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1 John 1:3 Updated American Standard Version (UASV)
3 that which we have seen and heard we proclaim also to you, so that you too may have fellowship with us; and indeed our fellowship is with the Father and with his Son Jesus Christ.
That which we have seen and heard we proclaim also to you. We announce it, or make it known unto you—referring either to what he purposes to say in this epistle, or more probably embracing all that he had written respecting him, and supposing that his Gospel was in their hands. He means to call their attention to all the testimony which he had borne on the subject, in order to counteract the errors which began to prevail.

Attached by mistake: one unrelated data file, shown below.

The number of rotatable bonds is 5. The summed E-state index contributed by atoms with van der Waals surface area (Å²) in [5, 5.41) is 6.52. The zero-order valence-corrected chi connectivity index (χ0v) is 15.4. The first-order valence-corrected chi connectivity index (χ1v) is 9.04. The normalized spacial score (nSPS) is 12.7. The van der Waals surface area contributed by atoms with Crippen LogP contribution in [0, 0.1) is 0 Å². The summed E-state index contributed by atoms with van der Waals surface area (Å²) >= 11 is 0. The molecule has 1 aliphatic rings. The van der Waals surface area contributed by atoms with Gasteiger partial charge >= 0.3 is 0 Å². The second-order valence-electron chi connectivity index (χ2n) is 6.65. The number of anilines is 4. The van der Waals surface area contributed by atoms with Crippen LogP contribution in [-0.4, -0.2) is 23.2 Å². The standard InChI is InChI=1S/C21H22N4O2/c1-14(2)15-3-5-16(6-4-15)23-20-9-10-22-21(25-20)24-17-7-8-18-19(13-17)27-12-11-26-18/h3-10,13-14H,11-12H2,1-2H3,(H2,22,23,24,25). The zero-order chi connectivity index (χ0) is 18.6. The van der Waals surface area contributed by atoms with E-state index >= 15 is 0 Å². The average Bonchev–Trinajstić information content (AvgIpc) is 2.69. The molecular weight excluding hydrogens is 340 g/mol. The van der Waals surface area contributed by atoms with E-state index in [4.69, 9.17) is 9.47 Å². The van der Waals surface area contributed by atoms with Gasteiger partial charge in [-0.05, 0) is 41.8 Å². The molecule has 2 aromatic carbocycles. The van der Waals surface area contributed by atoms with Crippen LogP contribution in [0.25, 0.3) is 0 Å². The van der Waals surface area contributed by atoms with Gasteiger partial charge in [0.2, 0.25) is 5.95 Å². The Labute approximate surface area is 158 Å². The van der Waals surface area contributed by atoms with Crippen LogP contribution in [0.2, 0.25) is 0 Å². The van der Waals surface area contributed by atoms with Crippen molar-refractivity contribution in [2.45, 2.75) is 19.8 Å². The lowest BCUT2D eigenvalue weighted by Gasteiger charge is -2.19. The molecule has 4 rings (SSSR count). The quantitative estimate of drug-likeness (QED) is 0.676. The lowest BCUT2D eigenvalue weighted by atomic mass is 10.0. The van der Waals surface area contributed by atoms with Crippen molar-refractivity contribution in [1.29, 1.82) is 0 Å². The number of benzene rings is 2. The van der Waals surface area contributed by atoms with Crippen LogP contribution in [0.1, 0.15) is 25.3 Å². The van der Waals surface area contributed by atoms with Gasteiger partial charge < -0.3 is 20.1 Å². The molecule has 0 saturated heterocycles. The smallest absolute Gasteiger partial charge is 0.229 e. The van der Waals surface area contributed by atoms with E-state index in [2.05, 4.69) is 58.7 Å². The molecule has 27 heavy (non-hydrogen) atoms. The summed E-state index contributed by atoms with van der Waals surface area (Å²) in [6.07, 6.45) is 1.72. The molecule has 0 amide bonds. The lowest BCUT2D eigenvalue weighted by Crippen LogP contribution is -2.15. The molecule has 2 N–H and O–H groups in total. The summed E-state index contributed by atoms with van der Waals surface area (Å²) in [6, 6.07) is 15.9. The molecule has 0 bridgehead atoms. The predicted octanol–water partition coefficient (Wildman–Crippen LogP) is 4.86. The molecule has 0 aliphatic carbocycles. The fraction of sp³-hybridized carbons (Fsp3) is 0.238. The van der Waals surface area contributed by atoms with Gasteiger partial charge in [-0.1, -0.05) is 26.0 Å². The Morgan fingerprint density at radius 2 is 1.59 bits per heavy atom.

So that you too may have fellowship with us. With us the apostles, with us who actually saw him, and conversed with him. That is, he wished that they might have the same belief, and the same hope, and the same joy which he himself had, arising from the fact that the Son of God had become incarnate, and had appeared among men. To ‘have fellowship,’ means to have anything in common with others; to partake of it; to share it with them, and the idea here is, that the apostle wished that they might share with him all the peace and happiness which resulted from the fact that the Son of God had appeared in human form in behalf of men. The object of the apostle in what he wrote was, that they might have the same views of the Savior which he had, and partake of the same hope and joy. This is the true notion of fellowship in religion.